So what is Snapple Apple’s main fruit then? Drumroll......it’s PEARS! Apparently authentic apple juice does not taste ‘appley’ enough to consumers, so the liquid from its pyriform cousin is used instead. But why can it be marketed as APPLE juice if it’s primarily composed of PEAR juice?? Because it’s not marketed that way. Notice the word “drink” next to juice...calling the beverage a “juice drink” means that it is not required to contain the listed and pictured fruit as its primary component.
In fact, a juice drink only needs to include as little as 5% actual juice to earn that title! Despite containing the depicted fruit, the qualifications for “fruit juice” aren’t much stricter...it only has to contain 10 percent of the real deal.
Page 5 - Business Facts
The use of blue lights in some public toilets is meant to make it more difficult to see the veins on the arm. The intention behind this is that by making it harder for junkies to see their veins, they won't be able to inject themselves, and therefore lowering the illegal drug problem. This can be counterproductive, though, because it results often in heroin users having worse results by missing their veins during injection. As it turns out, addicts who have a need to inject themselves will not let simple blue light stop them. The research paper at the source concludes that blue light doesn't really deter injection, but rather increases the use of riskier methods of injection.
Despite this, the method has been adopted by certain authorities, railway stations, hostels, and hotels. What's worse, blue lights introduce even more troubles than just for heroin addicts. They've reportedly made cleaning hazardous spills harder and increased the risk of trips and falls due to the lighting being poor. Essentially, all the blue lights end up doing is deterring heroin addicts from injecting in certain locations, or if they can't, they inject themselves in riskier ways. What defeats the whole idea, though, is that most new cell phones now have a flash light feature anyway. What do you think. Should public places use blue light to deter drug use?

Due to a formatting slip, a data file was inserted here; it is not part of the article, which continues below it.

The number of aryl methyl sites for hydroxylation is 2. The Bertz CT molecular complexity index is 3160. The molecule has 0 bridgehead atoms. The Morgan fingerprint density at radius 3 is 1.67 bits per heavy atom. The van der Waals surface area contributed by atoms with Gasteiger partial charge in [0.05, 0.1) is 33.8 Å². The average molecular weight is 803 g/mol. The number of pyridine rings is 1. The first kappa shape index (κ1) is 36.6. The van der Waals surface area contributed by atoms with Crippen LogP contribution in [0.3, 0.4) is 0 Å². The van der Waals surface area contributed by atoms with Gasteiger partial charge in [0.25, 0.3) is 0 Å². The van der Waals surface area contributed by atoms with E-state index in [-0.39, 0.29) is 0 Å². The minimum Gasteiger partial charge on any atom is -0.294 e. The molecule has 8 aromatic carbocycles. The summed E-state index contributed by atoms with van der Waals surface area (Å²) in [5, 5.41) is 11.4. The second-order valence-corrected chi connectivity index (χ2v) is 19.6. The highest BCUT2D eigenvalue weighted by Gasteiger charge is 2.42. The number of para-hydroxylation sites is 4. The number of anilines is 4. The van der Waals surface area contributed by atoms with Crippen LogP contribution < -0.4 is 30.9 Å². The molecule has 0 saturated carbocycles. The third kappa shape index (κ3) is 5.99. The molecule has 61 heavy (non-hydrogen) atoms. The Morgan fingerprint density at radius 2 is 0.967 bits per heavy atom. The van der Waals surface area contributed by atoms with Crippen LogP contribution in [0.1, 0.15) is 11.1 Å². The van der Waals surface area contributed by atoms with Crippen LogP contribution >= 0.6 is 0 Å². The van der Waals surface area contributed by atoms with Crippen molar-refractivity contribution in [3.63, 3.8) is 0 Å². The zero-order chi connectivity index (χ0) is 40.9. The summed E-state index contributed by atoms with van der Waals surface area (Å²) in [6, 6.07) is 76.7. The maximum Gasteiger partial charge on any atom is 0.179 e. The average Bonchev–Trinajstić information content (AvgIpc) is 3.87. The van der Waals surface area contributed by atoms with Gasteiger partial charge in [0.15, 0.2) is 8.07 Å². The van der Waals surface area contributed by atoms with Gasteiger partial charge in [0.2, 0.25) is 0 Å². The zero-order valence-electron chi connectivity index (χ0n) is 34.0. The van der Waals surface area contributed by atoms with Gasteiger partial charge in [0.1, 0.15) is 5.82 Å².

In March of 1995, Scotty Turnbull purchased a lottery ticket at a shop in Mission, Texas. He selected his numbers from the combination on the slip of paper from a fortune cookie - 10, 24, 27, 29, 40, and 46. Later in the day, his wife Barbara bought a batch of tickets at the same shop. Inside the batch, there was a ticket which also had the same set of digits! Together, the two won a total of $1,628,946!
Some awesome lists!
Oreo cookies are the best selling cookies in the 20th century, selling a whopping 500 billion cookies since their debut in 1912. The annual Oreo recipe calls for 18 million pounds of cocoa and 47 million pounds of its delicious cream filling.
That delicious cream filling used to be made of pork fat, though. Oreos are obviously widely popular, which is why their slogan was “America’s favorite cookie.” They didn’t want to be too cocky about how good their cookies were, though, and switched their slogan to “Milk’s favorite cookie.”
The Oreo sandwich is made up of 71% crème and 29% cookie. It was created by the National Biscuit Company, now know was Nabisco. Get it? NaBisCo! Anyways, it started in New York City, but their headquarters are now in New Jersey.
They’ve maintained their number one status as America’s favorite cookie in the 20th and into the 21st century. They have changed minor things to actually make the cookie somewhat healthier, like replacing its trans fat with non-hydrogenated vegetable oil. That is pretty cool.
The inventor of Bikram Yoga decided to copyright poses, and he will sue anybody who uses them without paying a franchise fee!
The Bikram method of yoga is a series of 26 postures and two breathing sequences. What makes it different from traditional yoga is that it is performed in a climate-controlled environment of 105 degrees.
Bikram Choudhury, a small man from Calcutta, ‘invented’ this style of yoga and he insists it is “the only correct way to practice yoga.”
Choudhury has taken his claim on yoga even further. He decided to sue his former student, Greg Gumucio for copyright and trademark infringement, unfair business practices and breach of contract because Gumucio broke away from Bikram and opened his own yoga studios.
Gumucio charges $8 per class whereas Choudhury charges between $15 and $25! No wonder Gumucio’s chain of studios is called Yoga to the People (YTTP).
Choudhury did not invent the poses and although yoga is a centuries-old tradition, Choudhury had copyrighted his particular version under the same protections afforded choreographers. He uses this to force competitors to pay franchise fees if they wish to use his version.
Choudhury is not a modest man. He earns about $7 million annually and has an entire collection of Rolls-Royces. He makes his opinion of himself clear when he says: "I kind of run this city. They depend on me."